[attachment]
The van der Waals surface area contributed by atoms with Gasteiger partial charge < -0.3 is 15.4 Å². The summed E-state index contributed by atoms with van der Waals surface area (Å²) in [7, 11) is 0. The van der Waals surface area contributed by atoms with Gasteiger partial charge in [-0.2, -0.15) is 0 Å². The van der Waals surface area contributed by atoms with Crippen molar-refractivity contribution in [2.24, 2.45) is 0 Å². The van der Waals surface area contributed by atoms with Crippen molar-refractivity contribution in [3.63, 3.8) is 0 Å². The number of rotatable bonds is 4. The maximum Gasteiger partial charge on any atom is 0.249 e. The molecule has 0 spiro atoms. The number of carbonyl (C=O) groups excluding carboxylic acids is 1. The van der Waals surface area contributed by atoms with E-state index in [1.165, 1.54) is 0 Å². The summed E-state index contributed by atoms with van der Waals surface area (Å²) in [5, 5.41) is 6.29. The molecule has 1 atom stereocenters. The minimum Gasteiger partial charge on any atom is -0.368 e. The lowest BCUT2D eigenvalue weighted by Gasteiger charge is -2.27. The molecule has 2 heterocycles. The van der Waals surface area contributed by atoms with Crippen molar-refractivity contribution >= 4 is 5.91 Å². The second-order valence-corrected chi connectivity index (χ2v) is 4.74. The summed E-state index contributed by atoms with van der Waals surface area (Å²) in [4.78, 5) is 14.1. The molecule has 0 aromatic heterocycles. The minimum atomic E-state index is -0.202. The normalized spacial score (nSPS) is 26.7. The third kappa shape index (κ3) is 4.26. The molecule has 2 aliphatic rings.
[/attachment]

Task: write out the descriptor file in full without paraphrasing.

The van der Waals surface area contributed by atoms with Gasteiger partial charge < -0.3 is 15.4 Å². The summed E-state index contributed by atoms with van der Waals surface area (Å²) in [7, 11) is 0. The van der Waals surface area contributed by atoms with Gasteiger partial charge in [-0.2, -0.15) is 0 Å². The van der Waals surface area contributed by atoms with Crippen molar-refractivity contribution in [2.24, 2.45) is 0 Å². The van der Waals surface area contributed by atoms with Crippen molar-refractivity contribution in [3.63, 3.8) is 0 Å². The number of rotatable bonds is 4. The maximum Gasteiger partial charge on any atom is 0.249 e. The molecule has 0 spiro atoms. The number of carbonyl (C=O) groups excluding carboxylic acids is 1. The van der Waals surface area contributed by atoms with E-state index in [1.165, 1.54) is 0 Å². The summed E-state index contributed by atoms with van der Waals surface area (Å²) in [5, 5.41) is 6.29. The molecule has 1 atom stereocenters. The minimum Gasteiger partial charge on any atom is -0.368 e. The lowest BCUT2D eigenvalue weighted by Gasteiger charge is -2.27. The molecule has 2 heterocycles. The van der Waals surface area contributed by atoms with Crippen molar-refractivity contribution >= 4 is 5.91 Å². The second-order valence-corrected chi connectivity index (χ2v) is 4.74. The summed E-state index contributed by atoms with van der Waals surface area (Å²) in [4.78, 5) is 14.1. The molecule has 0 aromatic heterocycles. The minimum atomic E-state index is -0.202. The normalized spacial score (nSPS) is 26.7. The third kappa shape index (κ3) is 4.26. The molecule has 2 aliphatic rings.